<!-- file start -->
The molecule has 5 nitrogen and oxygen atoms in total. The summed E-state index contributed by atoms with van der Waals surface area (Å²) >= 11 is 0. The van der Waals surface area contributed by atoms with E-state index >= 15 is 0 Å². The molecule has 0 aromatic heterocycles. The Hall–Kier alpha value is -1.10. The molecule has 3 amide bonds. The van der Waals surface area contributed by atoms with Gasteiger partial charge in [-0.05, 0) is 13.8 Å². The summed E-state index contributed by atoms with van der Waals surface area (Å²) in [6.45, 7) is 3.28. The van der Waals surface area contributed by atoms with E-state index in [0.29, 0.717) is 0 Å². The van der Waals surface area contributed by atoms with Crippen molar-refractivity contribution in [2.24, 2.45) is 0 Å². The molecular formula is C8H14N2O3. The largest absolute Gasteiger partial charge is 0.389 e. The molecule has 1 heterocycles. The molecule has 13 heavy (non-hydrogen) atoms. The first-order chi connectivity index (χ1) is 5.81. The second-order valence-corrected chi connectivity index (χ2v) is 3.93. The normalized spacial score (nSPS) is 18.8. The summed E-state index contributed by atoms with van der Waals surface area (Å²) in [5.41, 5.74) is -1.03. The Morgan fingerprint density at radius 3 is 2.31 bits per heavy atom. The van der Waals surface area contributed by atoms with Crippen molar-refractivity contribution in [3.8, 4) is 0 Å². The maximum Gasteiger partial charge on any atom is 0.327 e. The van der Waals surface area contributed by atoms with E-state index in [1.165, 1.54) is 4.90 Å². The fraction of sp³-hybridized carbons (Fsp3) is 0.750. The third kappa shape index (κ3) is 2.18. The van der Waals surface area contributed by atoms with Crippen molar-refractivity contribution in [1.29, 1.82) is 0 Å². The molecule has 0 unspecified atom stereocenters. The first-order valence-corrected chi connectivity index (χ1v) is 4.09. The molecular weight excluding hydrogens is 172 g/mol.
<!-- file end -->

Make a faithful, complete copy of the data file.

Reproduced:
The molecule has 5 nitrogen and oxygen atoms in total. The summed E-state index contributed by atoms with van der Waals surface area (Å²) >= 11 is 0. The van der Waals surface area contributed by atoms with E-state index >= 15 is 0 Å². The molecule has 0 aromatic heterocycles. The Hall–Kier alpha value is -1.10. The molecule has 3 amide bonds. The van der Waals surface area contributed by atoms with Gasteiger partial charge in [-0.05, 0) is 13.8 Å². The summed E-state index contributed by atoms with van der Waals surface area (Å²) in [6.45, 7) is 3.28. The van der Waals surface area contributed by atoms with E-state index in [0.29, 0.717) is 0 Å². The van der Waals surface area contributed by atoms with Crippen molar-refractivity contribution in [2.24, 2.45) is 0 Å². The molecular formula is C8H14N2O3. The largest absolute Gasteiger partial charge is 0.389 e. The molecule has 1 heterocycles. The molecule has 13 heavy (non-hydrogen) atoms. The first-order chi connectivity index (χ1) is 5.81. The second-order valence-corrected chi connectivity index (χ2v) is 3.93. The normalized spacial score (nSPS) is 18.8. The summed E-state index contributed by atoms with van der Waals surface area (Å²) in [5.41, 5.74) is -1.03. The Morgan fingerprint density at radius 3 is 2.31 bits per heavy atom. The van der Waals surface area contributed by atoms with Crippen molar-refractivity contribution in [3.8, 4) is 0 Å². The maximum Gasteiger partial charge on any atom is 0.327 e. The van der Waals surface area contributed by atoms with E-state index in [1.165, 1.54) is 4.90 Å². The fraction of sp³-hybridized carbons (Fsp3) is 0.750. The third kappa shape index (κ3) is 2.18. The van der Waals surface area contributed by atoms with Crippen molar-refractivity contribution in [1.29, 1.82) is 0 Å². The molecule has 0 unspecified atom stereocenters. The first-order valence-corrected chi connectivity index (χ1v) is 4.09. The molecular weight excluding hydrogens is 172 g/mol.